Continuing its war of words against the Linux community, The SCO Group Inc. on Wednesday accused free software advocates of threatening the intellectual property protections provided by U.S. and European law. "There is a group of software developers in the United States, and other parts of the world, that do not believe in the approach to copyright protection mandated by Congress," SCO Chief Executive Officer Darl McBride wrote in an open letter posted on SCO's Web site Wednesday. The letter argues that Linux's GPL (GNU General Public License) software license is "exactly opposite in its effect from the 'copyright' laws adopted by the US Congress and the European Union."
It accuses the creators of the GPL, the Free Software Foundation (FSF) and Red Hat Inc. of seeking to eliminate the profit motive from software development, and argues that the profit motive "underpins the constitutionality of the (U.S.) Copyright Act." The letter was written in response to a position paper authored by FSF General Council Eben Moglen and published Nov. 24 on the Open Source Development Lab (OSDL) Web site, a SCO spokesman said. Linux backers blasted the letter, pointing out that the GPL itself requires copyright protection in order to be enforceable, and accusing SCO itself being a copyright violator by distributing Linux under terms contrary to the GPL. McBride's argument has its "fundamental facts wrong," said Linux creator Linus Torvalds. "I'm a big believer in copyrights," Torvalds wrote in an e-mail interview. "Of all the intellectual property (laws), copyright ... is the only one that is expressly designed so that individual people can (and do) get them without having scads of lawyers on their side."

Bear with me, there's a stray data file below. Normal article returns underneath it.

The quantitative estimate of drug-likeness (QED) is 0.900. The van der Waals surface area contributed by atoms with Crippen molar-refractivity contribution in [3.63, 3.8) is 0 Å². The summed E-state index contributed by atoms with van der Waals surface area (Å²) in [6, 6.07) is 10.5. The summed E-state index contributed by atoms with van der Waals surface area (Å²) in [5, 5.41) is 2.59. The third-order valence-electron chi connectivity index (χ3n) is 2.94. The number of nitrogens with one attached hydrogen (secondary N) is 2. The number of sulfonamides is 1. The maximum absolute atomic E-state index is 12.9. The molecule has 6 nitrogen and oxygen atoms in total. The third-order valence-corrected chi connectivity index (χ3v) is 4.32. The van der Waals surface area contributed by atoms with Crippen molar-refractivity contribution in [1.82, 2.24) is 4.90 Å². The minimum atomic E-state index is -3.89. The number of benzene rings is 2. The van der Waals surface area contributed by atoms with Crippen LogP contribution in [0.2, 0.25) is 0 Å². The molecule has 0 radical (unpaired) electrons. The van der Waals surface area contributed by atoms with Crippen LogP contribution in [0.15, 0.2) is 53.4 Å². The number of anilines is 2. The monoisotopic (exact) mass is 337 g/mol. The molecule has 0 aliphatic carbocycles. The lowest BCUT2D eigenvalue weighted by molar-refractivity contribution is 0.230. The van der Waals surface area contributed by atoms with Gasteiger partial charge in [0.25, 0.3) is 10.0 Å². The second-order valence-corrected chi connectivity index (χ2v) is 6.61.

News source: InfoWorld